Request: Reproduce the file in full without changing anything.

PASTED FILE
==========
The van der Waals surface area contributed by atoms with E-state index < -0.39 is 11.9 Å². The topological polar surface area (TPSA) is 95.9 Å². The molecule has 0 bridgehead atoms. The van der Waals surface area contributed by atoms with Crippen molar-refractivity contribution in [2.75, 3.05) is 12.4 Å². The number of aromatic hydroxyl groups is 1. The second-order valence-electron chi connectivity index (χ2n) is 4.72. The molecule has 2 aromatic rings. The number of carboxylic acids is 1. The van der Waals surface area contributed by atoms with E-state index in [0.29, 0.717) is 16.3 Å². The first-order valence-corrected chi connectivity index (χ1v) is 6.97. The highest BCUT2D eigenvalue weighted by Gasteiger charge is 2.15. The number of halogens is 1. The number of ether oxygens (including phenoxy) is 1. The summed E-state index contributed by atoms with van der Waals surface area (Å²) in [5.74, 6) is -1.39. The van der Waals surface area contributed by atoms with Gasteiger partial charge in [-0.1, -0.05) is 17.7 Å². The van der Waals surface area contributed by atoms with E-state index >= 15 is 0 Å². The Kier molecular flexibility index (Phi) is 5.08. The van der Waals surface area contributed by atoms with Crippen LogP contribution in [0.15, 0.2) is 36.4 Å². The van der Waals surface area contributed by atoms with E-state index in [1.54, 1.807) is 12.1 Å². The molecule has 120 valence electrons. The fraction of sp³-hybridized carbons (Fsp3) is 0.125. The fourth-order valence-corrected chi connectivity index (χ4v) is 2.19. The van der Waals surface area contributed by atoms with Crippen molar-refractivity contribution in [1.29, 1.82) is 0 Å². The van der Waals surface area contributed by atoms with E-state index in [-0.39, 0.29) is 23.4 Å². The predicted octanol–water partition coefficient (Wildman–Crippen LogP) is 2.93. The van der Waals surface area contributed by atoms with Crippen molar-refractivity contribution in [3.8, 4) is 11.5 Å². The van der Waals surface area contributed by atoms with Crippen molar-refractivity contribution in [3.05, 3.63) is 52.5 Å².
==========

The van der Waals surface area contributed by atoms with E-state index < -0.39 is 11.9 Å². The topological polar surface area (TPSA) is 95.9 Å². The molecule has 0 bridgehead atoms. The van der Waals surface area contributed by atoms with Crippen molar-refractivity contribution in [2.75, 3.05) is 12.4 Å². The number of aromatic hydroxyl groups is 1. The second-order valence-electron chi connectivity index (χ2n) is 4.72. The molecule has 2 aromatic rings. The number of carboxylic acids is 1. The van der Waals surface area contributed by atoms with E-state index in [0.29, 0.717) is 16.3 Å². The first-order valence-corrected chi connectivity index (χ1v) is 6.97. The highest BCUT2D eigenvalue weighted by Gasteiger charge is 2.15. The number of halogens is 1. The number of ether oxygens (including phenoxy) is 1. The summed E-state index contributed by atoms with van der Waals surface area (Å²) in [5.74, 6) is -1.39. The van der Waals surface area contributed by atoms with Gasteiger partial charge in [-0.1, -0.05) is 17.7 Å². The van der Waals surface area contributed by atoms with E-state index >= 15 is 0 Å². The Kier molecular flexibility index (Phi) is 5.08. The van der Waals surface area contributed by atoms with Crippen LogP contribution in [0.15, 0.2) is 36.4 Å². The van der Waals surface area contributed by atoms with E-state index in [1.54, 1.807) is 12.1 Å². The molecule has 120 valence electrons. The fraction of sp³-hybridized carbons (Fsp3) is 0.125. The fourth-order valence-corrected chi connectivity index (χ4v) is 2.19. The van der Waals surface area contributed by atoms with Crippen molar-refractivity contribution in [1.29, 1.82) is 0 Å². The van der Waals surface area contributed by atoms with E-state index in [-0.39, 0.29) is 23.4 Å². The predicted octanol–water partition coefficient (Wildman–Crippen LogP) is 2.93. The van der Waals surface area contributed by atoms with Crippen molar-refractivity contribution in [3.8, 4) is 11.5 Å². The van der Waals surface area contributed by atoms with Crippen molar-refractivity contribution in [3.05, 3.63) is 52.5 Å².